Let’s ask a little more from our games

alliswell

The conversation was over as soon as the defense became, “It’s supposed to be entertaining, so that’s good.” If you must have context, this was from a nice journalist who received a questionable command from PR but chose to demo their game regardless. This post is not about that journalist because the context could have been anything in the entertainment realm: books, movies, theatre, podcasts. I’ve heard the statement multiple times in multiple conversations, and every time it seems an incredibly low mark to hit. It’s safe to assume any entertainment media manifests because a creator thought it would entertain consumers.

There’s an entirety of existence waiting for you, everything from the smallest dancing particle to the limitless expanse of universe. In your own mind lie fewer boundaries and the possibility of everything that has been and could be, or never be. If your criteria is “be entertained”, how do you narrow down what is worthy of your time? If you review videogames with that criteria, how do you convey your experience to others?

Entertainment is the end result, the aftertaste. Whining critiques of boredom with no outline of what goals the game failed to meet are worthless–the lowest form is falling into personal insults against the developers because the critic has no concept of their own standards, and therefore can’t judge the game itself. Similarly, game reviewers who praise a videogame for its entertainment value but do not define what contributes to that value are a waste of time. There is no safer nor worse review to give a videogame than, “It was fun.” That’s as helpful as saying, “Well, it was made.”

Like any solid strategy, you must first define success before you can decide if success is met or not. Take a moment to think of your favorite videogame. Don’t look at the genre, because eventually you’ll find that genre is less relevant when you have a game strategy. It actually is an excellent starting point to ask, “What about this game entertains me?”

Example: I could pick Legend of Zelda: Ocarina of Time. I’ve never played a game that gave me quite the same feeling of triumph–but that’s not my answer. A videogame designer can influence my feelings but I bring my own context to their creation, so what I’m actually judging there is my life context and little to do with the game. Still, I can narrow it down to what made me feel triumphant. Was it beating the game? No, that was only a sense of sadness that the adventure ended. “Adventure” is a good keyword! Exploration, puzzle-solving, defeating strong enemies by learning new tactics—I see a few more keywords. I liked having a world where the knowledge I encountered along the way unlocked new areas and knowledge to discover. I liked growing through my experience to affect change in the world around me. Now obviously this goes on for awhile, and I’m not going to pin down my ideal videogame design solely from one game I like. I can definitely say that the games I enjoy most do contain elements like stories that progress with my ability as a player and let me empathize deeply with the game world.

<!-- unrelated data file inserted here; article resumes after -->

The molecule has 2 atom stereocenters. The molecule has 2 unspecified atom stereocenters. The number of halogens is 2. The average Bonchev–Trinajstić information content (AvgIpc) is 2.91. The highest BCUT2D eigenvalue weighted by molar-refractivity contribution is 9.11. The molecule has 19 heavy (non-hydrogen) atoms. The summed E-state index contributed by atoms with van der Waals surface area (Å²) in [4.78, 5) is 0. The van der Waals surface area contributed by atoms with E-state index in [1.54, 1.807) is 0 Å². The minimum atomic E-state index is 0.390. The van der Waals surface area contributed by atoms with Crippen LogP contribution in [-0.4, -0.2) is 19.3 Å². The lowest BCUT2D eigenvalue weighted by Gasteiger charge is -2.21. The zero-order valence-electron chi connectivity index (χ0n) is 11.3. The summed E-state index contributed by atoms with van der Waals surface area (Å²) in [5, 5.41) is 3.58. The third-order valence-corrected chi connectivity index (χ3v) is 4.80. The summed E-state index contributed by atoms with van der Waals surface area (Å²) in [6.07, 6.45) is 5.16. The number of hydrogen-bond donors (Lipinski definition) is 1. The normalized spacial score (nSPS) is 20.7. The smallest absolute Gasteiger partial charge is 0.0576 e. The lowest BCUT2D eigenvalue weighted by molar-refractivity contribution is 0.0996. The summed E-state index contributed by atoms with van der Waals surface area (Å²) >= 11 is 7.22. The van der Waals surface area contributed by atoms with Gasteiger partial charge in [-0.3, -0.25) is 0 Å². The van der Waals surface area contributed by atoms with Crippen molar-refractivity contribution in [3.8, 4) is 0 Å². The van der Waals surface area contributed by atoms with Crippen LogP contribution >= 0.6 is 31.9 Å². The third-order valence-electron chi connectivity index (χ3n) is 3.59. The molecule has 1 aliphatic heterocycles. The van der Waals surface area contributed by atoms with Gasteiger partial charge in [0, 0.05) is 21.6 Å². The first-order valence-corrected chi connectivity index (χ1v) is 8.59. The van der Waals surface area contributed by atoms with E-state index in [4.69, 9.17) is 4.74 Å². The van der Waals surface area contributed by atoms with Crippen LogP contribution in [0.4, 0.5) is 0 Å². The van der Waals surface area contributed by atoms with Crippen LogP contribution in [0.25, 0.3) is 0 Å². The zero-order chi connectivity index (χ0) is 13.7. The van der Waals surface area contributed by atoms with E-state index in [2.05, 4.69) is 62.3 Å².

There are some fantastic effects from defining what you expect specifically from an enjoyable game. You might better recognize the difference between pining for a game that was and pining for the feeling of a certain time and place in gaming. Maybe you’ll break dull habits and develop more discernment in choosing new times and places to game, making gaming a more productive part of living your life. You can even appreciate a game without enjoying it enough to play it! You can even review a game without enjoying it and cite specifically in what ways it did not meet your personal standards, giving valuable feedback to the developer and insight to your readers.

My time is precious and I prefer living fully in every moment, so I think of this as asking more from my games. I don’t feel a need to fill empty hours or zap boredom, so why would I delegate a hobby (and job) I love to serving that purpose? Why would I read articles that don’t help me discover new games that fit my gaming strategy? I can be picky: my games have to prove themselves worthy of my attention, by my standards. Otherwise I’m the author of my own boredom.